Power Rankings underrate Chargers

Philip Rivers and Matthew Stafford are leading two powerful offensive teams. Getty Images

Each week this season, Chris Sprow will consult with Vegas experts, such as Jay Kornegay of the Vegas Hilton, use projection systems, such as Accuscore, and dive into the numbers to point out which teams the human voters are over and underselling.

The 2008 Detroit Lions started the season with a win over the reigning Super Bowl champion New York Giants. They followed it up with an impressive stroll to victory over the hapless Cincinnati Bengals, then a dominating defensive performance over the Cleveland Browns, before another solid defensive showing against the Buffalo Bills. After four games, they hadn't suffered a loss, and more impressively, were giving up an average of just eight points per game. Things looked good. But bless the Lions for providing us a lesson in temperance. They didn't plan a parade route, design rings or sign Eminem for an ad deal featuring the stirring line, "Super Bowls: Imported from Detroit." After all, the regular season hadn't started yet.

When it did, Detroit took its good vibes to Atlanta, in a game in which the Lions maintained better Super Bowl odds than the Falcons, and lost 34-21. They lost the next 15 games as well, going 0-for-the-season and proving once again that preseason wins should be celebrated like high school engagements -- without champagne, for starters.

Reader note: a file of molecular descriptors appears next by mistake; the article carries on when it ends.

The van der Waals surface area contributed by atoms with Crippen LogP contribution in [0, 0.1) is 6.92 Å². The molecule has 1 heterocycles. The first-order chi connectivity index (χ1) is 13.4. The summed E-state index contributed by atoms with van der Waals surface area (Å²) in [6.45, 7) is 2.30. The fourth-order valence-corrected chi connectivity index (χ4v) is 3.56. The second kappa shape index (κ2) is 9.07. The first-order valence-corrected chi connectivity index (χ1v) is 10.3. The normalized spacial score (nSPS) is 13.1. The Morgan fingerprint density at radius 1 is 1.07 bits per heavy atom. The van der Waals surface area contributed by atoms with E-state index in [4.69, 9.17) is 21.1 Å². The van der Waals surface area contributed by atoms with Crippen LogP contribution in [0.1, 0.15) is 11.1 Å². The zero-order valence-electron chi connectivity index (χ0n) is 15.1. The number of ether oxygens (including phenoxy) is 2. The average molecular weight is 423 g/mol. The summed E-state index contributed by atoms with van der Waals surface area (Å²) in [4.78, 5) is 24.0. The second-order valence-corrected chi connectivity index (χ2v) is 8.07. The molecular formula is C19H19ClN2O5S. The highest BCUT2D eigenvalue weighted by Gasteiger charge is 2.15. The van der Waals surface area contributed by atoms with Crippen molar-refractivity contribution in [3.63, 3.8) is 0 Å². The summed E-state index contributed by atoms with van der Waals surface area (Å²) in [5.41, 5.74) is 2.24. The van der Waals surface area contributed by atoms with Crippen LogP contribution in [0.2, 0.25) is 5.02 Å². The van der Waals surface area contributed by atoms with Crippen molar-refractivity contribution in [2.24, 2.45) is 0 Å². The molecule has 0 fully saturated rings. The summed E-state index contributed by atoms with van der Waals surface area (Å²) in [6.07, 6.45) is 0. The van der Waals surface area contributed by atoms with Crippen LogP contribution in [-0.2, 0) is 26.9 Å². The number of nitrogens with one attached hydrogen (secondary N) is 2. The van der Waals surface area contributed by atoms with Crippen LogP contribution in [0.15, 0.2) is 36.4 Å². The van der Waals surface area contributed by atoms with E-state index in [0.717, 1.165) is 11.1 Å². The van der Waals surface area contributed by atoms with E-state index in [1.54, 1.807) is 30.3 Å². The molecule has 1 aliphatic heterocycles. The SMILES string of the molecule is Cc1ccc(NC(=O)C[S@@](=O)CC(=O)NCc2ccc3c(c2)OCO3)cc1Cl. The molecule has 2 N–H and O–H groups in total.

Detroit is again undefeated going into Week 1, and the Power Rankings committee is impressed. But other indicators, as opposed to mere cautionary tales, say we should hold on. So with the games about to matter, here's a look at teams the numbers say are overrated and underrated to start 2011. Go ahead -- lose yourself.


San Diego Chargers

Power Rankings slot: No. 10
Win projection average: 10.8
Super Bowl odds: 10-1

Here's an interesting stat: Last year, San Diego kicker Nate Kaeding induced touchbacks on just four of 72 kickoffs. Kaeding is deadly accurate on field goals, but that was the one element of San Diego's special teams last season that couldn't be misidentified as the 11th plague. In his first preseason game taking kickoffs last week, Kaeding had two touchbacks, and none of his five kickoffs resulted in field position for the opposition beyond the 20-yard line. This is a team that had the best offense and defense in the NFL last year in terms of yards gained and allowed. The computer likes them, the sharps see them as a better Super Bowl pick than the Saints or Falcons, and nearly equal to that of the Eagles. And they are a borderline lock (at this stage) to win the West. Minus the perpetual special teams fiascos, they are far better than the 10th-best team in the NFL.

More fitting rank: No. 4